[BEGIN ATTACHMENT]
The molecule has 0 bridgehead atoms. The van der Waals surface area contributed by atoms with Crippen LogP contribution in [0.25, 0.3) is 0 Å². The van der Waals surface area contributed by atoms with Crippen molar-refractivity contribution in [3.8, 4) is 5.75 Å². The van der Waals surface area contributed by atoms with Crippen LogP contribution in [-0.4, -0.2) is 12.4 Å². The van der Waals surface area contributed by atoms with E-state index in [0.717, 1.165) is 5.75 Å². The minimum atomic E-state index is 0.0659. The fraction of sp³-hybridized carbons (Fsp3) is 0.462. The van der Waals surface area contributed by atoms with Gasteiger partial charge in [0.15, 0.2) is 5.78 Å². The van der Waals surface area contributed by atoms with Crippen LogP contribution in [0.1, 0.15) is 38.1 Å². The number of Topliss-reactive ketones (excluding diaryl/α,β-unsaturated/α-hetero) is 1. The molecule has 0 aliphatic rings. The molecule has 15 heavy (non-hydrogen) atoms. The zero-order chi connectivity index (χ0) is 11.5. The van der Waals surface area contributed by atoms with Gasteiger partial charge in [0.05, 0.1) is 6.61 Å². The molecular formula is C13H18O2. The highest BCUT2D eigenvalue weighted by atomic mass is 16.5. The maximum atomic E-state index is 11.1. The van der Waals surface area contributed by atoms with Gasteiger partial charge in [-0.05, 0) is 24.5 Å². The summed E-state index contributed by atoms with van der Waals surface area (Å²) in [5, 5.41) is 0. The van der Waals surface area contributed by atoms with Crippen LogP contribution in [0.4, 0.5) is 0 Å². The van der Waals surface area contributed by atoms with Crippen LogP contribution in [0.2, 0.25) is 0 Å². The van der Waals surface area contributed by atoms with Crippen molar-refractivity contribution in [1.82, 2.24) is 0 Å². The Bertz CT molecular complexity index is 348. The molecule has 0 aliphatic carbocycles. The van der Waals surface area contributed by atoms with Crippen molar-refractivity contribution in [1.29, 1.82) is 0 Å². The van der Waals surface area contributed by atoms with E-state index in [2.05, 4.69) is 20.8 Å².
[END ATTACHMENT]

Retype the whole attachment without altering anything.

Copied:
The molecule has 0 bridgehead atoms. The van der Waals surface area contributed by atoms with Crippen LogP contribution in [0.25, 0.3) is 0 Å². The van der Waals surface area contributed by atoms with Crippen molar-refractivity contribution in [3.8, 4) is 5.75 Å². The van der Waals surface area contributed by atoms with Crippen LogP contribution in [-0.4, -0.2) is 12.4 Å². The van der Waals surface area contributed by atoms with E-state index in [0.717, 1.165) is 5.75 Å². The minimum atomic E-state index is 0.0659. The fraction of sp³-hybridized carbons (Fsp3) is 0.462. The van der Waals surface area contributed by atoms with Gasteiger partial charge in [0.15, 0.2) is 5.78 Å². The van der Waals surface area contributed by atoms with Crippen LogP contribution in [0.1, 0.15) is 38.1 Å². The number of Topliss-reactive ketones (excluding diaryl/α,β-unsaturated/α-hetero) is 1. The molecule has 0 aliphatic rings. The molecule has 15 heavy (non-hydrogen) atoms. The zero-order chi connectivity index (χ0) is 11.5. The van der Waals surface area contributed by atoms with Gasteiger partial charge in [0.05, 0.1) is 6.61 Å². The molecular formula is C13H18O2. The highest BCUT2D eigenvalue weighted by atomic mass is 16.5. The maximum atomic E-state index is 11.1. The van der Waals surface area contributed by atoms with Gasteiger partial charge in [-0.05, 0) is 24.5 Å². The summed E-state index contributed by atoms with van der Waals surface area (Å²) in [5, 5.41) is 0. The van der Waals surface area contributed by atoms with Crippen LogP contribution in [0.4, 0.5) is 0 Å². The van der Waals surface area contributed by atoms with Crippen LogP contribution in [0.2, 0.25) is 0 Å². The van der Waals surface area contributed by atoms with Crippen molar-refractivity contribution in [1.82, 2.24) is 0 Å². The Bertz CT molecular complexity index is 348. The molecule has 0 aliphatic carbocycles. The van der Waals surface area contributed by atoms with Crippen molar-refractivity contribution in [1.29, 1.82) is 0 Å². The van der Waals surface area contributed by atoms with E-state index in [2.05, 4.69) is 20.8 Å².